Was it worth it for me? Not really. The end game loot was not that important. For many these are very important, and probably the main incentive to buy this service. The stress of someone else controlling my PSN account was too a bit too much for me. I’ll leave it for the reader to think about horror stories, such as access to pre-saved credit cards attached to the PSN account, and deliberate data wiping, such as the story posted by Gamespot about a Destiny troll. There are many more horror stories, all may be due to handing someone you do not know your account. I was lucky to meet someone trustworthy.


Some players want bragging rights and are willing to pay for those. Is it wrong?
As human beings we like to dress up, cover up, make up, accessorize, drive with, live in, and so much more, items that are bought from someone else’s hard labor. We sometimes want to face off the real world with assets that may not be all self earned. “I work hard for the money, so I can buy _this_ “ is culturally accepted. I have a lawn mower of my own, yet a pay a guy to mow my lawn, and he does a better and faster job than I do. For some reason, it is not accepted, when it comes to the gaming world, specifically the video gaming world. Why is a digital item bought with real-world money, from another player, is regarded as not commonly accepted? Is it the discrepancy between the real and virtual worlds we live in?


Who are those players selling these services? Many teenagers and players in their 20s, either in high school, or post high school. Some have day jobs, some college students. I have not conducted such a survey, but seems there are more male players selling these services, as opposed to female players. This is totally unrelated to proficiency, maybe more issues around trust.


For a service that may cost the buyer a mere ten dollars, it can lump up in a weekend’s activity to $500 worth of labor. For a student in college, earning $2000 a month, for dedicating only weekend nights, this is a great return on investment. Much easier and worth it, than many other jobs awaiting students.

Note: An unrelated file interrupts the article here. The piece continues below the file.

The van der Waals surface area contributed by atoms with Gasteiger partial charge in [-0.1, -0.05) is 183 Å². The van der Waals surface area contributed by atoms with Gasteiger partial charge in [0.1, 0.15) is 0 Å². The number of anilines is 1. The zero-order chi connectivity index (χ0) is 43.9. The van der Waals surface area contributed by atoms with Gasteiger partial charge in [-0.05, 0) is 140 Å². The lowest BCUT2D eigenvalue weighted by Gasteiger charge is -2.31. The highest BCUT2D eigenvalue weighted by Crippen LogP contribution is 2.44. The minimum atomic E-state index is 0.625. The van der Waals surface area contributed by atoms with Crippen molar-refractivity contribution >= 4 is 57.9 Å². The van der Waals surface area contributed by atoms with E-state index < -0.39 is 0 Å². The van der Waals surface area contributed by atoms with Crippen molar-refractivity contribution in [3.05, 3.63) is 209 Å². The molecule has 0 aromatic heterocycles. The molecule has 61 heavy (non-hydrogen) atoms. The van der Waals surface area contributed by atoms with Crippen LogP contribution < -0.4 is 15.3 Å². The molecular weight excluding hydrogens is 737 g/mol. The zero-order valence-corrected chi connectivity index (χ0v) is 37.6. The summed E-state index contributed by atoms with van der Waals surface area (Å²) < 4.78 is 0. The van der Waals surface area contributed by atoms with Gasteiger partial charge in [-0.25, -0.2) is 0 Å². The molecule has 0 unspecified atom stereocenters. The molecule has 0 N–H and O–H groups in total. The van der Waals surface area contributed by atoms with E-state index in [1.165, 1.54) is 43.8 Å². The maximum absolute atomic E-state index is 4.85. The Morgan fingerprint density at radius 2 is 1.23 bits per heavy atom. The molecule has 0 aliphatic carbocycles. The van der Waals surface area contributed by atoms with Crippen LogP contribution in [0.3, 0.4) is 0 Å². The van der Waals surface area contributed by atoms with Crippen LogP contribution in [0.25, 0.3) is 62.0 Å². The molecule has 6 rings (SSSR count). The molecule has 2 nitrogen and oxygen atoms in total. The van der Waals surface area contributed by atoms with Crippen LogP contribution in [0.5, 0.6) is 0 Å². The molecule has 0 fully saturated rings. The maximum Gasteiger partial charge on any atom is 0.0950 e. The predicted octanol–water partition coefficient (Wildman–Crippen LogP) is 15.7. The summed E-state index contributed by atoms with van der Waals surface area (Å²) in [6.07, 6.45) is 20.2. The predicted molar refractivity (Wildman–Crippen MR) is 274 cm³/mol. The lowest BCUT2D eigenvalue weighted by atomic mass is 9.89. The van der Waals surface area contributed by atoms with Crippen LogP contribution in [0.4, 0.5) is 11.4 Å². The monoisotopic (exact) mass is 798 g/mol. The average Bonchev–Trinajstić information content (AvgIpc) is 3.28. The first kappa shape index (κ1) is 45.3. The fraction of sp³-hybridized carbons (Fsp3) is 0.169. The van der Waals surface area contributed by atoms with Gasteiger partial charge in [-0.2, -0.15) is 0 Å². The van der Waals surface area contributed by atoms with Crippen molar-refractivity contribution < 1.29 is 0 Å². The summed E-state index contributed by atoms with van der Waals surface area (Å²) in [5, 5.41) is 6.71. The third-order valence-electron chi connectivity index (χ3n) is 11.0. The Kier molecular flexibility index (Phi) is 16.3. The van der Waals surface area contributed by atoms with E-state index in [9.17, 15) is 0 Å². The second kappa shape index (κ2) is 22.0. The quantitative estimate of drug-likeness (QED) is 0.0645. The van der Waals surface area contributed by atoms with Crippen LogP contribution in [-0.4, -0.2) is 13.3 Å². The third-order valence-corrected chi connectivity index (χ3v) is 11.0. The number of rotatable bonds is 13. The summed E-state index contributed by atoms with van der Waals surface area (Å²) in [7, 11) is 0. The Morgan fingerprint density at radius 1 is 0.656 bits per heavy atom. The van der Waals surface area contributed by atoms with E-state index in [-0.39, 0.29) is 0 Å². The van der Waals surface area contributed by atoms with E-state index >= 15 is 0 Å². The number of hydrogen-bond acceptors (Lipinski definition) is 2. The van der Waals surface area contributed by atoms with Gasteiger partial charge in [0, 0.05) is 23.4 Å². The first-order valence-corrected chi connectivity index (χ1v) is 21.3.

If I have no issues paying a student to mow my lawn, isn’t this service a bit of the same?


So why is this perceived as something wrong? I asked some fellow players and the variance in responses is intriguing. From those who do not have the time and rather someone else complete game tasks for them, to those that some activities are just too hard. Some players oppose to selling such services, mainly feeling the game’s integrity is broken.


As an experiment, it was successful. Would I do it again? Definitely not. Would others do it? Absolutely. To each her/his own.

What does Bungie say regarding handing our account credentials? Quoting DeeJ’s, Bungie’s community manager, tweets: “I never give my logins to anyone, and neither should you. People are always asking me to undo terrible misdeeds. Safety first is job one! I’m doing my part.”

What does Sony say about this? Sony’s Code of Conduct notes: “You may not sell, buy, trade, or otherwise transfer your Online ID, Account or any personal access to PSN through any means or method, including by use of web sites.” . As such, this process is on the verge of activity against the CoC, and can result in a ToS violation, and even a ban.


What should the reader do? Homework. Research the service, the sellers, the consequences, and weigh in the risks vs rewards.


The author nor Radio Press Gaming is endorsing or condemning such actions. This article was created for information purposes and the research conducted was required to provide an accurate account. TurnerPS4Bungie,Destiny,Pay to Win,Trials of OsirisDestiny is a sci-fi first-person shooter, set 700 years from present, in an post-apocalyptic environment, post a golden age era. Players, called Guardians, are embodiments of living dead, awoken past the decline, and tasked to join the light, fight the darkness, the enemies, and bring back the renaissance. The...